A "Tornado" in Space
With the discovery of
Herbig Haro objects, or “jetted stars”, astronomers have
scrambled for explanations. But these stars, now observed by
the hundreds, only accent a common and fundamental
misunderstanding of space.
The image above
appeared as the “Astronomy Picture of the Day”
on Feb 3, 2006.
The caption identifies this stellar jet as a “cosmic
tornado” light-years in length, with gases moving at
100-kilometers per second. “Though such energetic outflows
are well known to be associated with the formation of young
stars, the exact cause of the spiralling structures
apparent in this case is still mysterious”.
astronomers express great astonishment at such formations.
Gravitational models featured in twentieth century astronomy
never envisioned narrow jets of anything streaming
away from stellar bodies. Neither gravity nor standard gas
laws would allow it.
So the problem
grows worse the more we discover. To see the problem
clearly, just consider the language used to describe the
stellar jets of “Herbig Haro objects” such as that imaged
above. The words typically employed are taken from the
behavior of wind and water on a rocky planet we call
“Earth”—a body that stands out as an exception in a universe
that is 99.99 percent plasma and dominated by
electric currents and their induced magnetic fields. A
bizarre example of the outmoded language is the description
of stellar jets on NASA’s Hubble Telescope website—the very
page to which the APOD caption links for an explanation of
“such energetic outflows”.
begins with these words: “Stellar jets are analogous to
giant lawn sprinklers. Whether a sprinkler whirls,
pulses or oscillates, it offers insights into how its tiny
mechanism works. Likewise stellar jets, billions or
trillions of miles long offer some clues to what's happening
close into the star at scales of only millions of miles,
which are below even Hubble's ability to resolve detail”.
Those who know
what a plasma discharge is might say, “if you think a lawn
sprinkler offers a good analogy for the picture above, put a
sprinkler in space and try it”. Any attempt to understand
stellar jets across light years of space in terms of
a nozzle on one end should be a career-ending
To explain the
narrow tornado-like jet, the Hubble page says: “Material
either at or near the star is heated and blasted into space,
where it travels for billions of miles before colliding with
interstellar material." Does a star have the ability to
create collimated jets across (not billions, but)
trillions of miles by merely 'heating' material in its
vicinity? The matter in the jet is hot and it is
moving through a vacuum. If one is to use an analogy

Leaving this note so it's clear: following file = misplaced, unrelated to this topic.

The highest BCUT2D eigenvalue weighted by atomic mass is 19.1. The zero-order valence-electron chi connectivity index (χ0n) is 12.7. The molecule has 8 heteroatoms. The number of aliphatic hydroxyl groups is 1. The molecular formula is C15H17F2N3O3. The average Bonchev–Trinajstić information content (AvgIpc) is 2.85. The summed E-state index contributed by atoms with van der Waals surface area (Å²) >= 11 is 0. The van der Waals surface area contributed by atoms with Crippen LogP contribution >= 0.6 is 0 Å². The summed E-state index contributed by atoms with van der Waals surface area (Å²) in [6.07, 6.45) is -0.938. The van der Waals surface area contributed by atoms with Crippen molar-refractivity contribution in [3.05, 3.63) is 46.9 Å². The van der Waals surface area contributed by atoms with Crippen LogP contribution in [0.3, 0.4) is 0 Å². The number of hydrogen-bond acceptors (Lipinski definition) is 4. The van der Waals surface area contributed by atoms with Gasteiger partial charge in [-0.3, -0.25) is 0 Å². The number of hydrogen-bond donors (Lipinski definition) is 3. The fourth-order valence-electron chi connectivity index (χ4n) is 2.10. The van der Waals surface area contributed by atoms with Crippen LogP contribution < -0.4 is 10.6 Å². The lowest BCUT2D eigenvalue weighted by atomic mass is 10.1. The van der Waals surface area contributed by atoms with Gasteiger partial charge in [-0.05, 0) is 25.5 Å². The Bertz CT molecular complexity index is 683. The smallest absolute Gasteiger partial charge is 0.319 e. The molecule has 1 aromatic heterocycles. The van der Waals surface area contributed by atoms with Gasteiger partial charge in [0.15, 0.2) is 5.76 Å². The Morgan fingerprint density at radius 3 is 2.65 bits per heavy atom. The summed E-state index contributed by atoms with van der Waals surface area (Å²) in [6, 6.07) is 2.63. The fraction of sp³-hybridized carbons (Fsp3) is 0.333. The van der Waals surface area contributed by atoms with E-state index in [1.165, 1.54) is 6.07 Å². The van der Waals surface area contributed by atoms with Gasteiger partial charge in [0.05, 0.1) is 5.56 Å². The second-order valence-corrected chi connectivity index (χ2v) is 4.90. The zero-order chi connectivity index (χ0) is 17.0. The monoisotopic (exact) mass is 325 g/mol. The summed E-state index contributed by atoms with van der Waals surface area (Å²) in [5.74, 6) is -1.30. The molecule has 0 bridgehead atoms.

with water, the better example would be a super-heated steam
hose. It will not form a jet of steam for more than a few
feet before the steam disperses explosively.
explanation not only contradicts simple observation and
experiment, it contradicts the century-old gravitational
theory on which the entire page is based. Under the popular
theory of star formation, it is matter "falling" inward
under the influence of gravity that creates stars. No one
proposing this “nebular hypothesis” ever imagined, in
advance of recent discoveries, that after gravity
accomplished its mass-gathering feat, it would give way to a
more powerful force evident in the jet. (As for the
reference to collisions with interstellar material, that is
based entirely on the bizarre explanation itself, not on
anything actually observed.)
“Why are jets so
narrow?” the NASA writers ask. “The Hubble pictures increase
the mystery as to how jets are confined into a thin beam”.
Then, after noting that the Hubble pictures tends to rule
out the idea (popular just a few years ago) that a disk
around the star could provide the needed “nozzle”, the
authors note: “One theoretical possibility is that magnetic
fields in the disk might focus the gas into narrow beams,
but there is as yet no direct observational evidence that
magnetic fields are important”.
virtual dismissal of magnetic fields, the authors pose two
questions which bear directly on the role of magnetic
fields, though they are clearly unaware of the connection.
“What causes a jet’s beaded structure”, they ask. And “why
are jets ‘kinky’”? They do not realize that they have just
cited two of the most easily recognized features of plasma
discharge—“beading” and “kink instabilities”. But rather
than enter the world of electrified plasma, so unfamiliar to
astronomers, the web page takes us into “waterworld”. “…The
beads are real clumps of gas plowing through space like a
string of motor boats”. And the “kinks along their path of
motion” can be seen as evidence for a stellar companion, one
that “pulls on the central star, causing it to wobble, which
in turn causes the jet to change directions, like shaking a
It is statements
such as this that cause plasma experts—those who have spent
a lifetime observing the unique behavior of electric
currents and electric discharge in plasma—to wonder about
the future of theoretical science. For the cosmic
electricians there is nothing out of the ordinary in stellar
jets. Their counterparts appear regularly in the plasma
laboratory. They can be modeled in computer simulations.
Their analogies can be seen in
Earth’s upper atmosphere, in
dust devils, in the volcanoes
Jupiter’s moon Io, on Saturn’s
tails of comets, in the
sunspots—and even in the vast
polar jets now
seen exploding from distant galaxies.
electrical theorists are correct, those offering
conventional answers to newly discovered objects in space
need a crash course on plasma and electricity.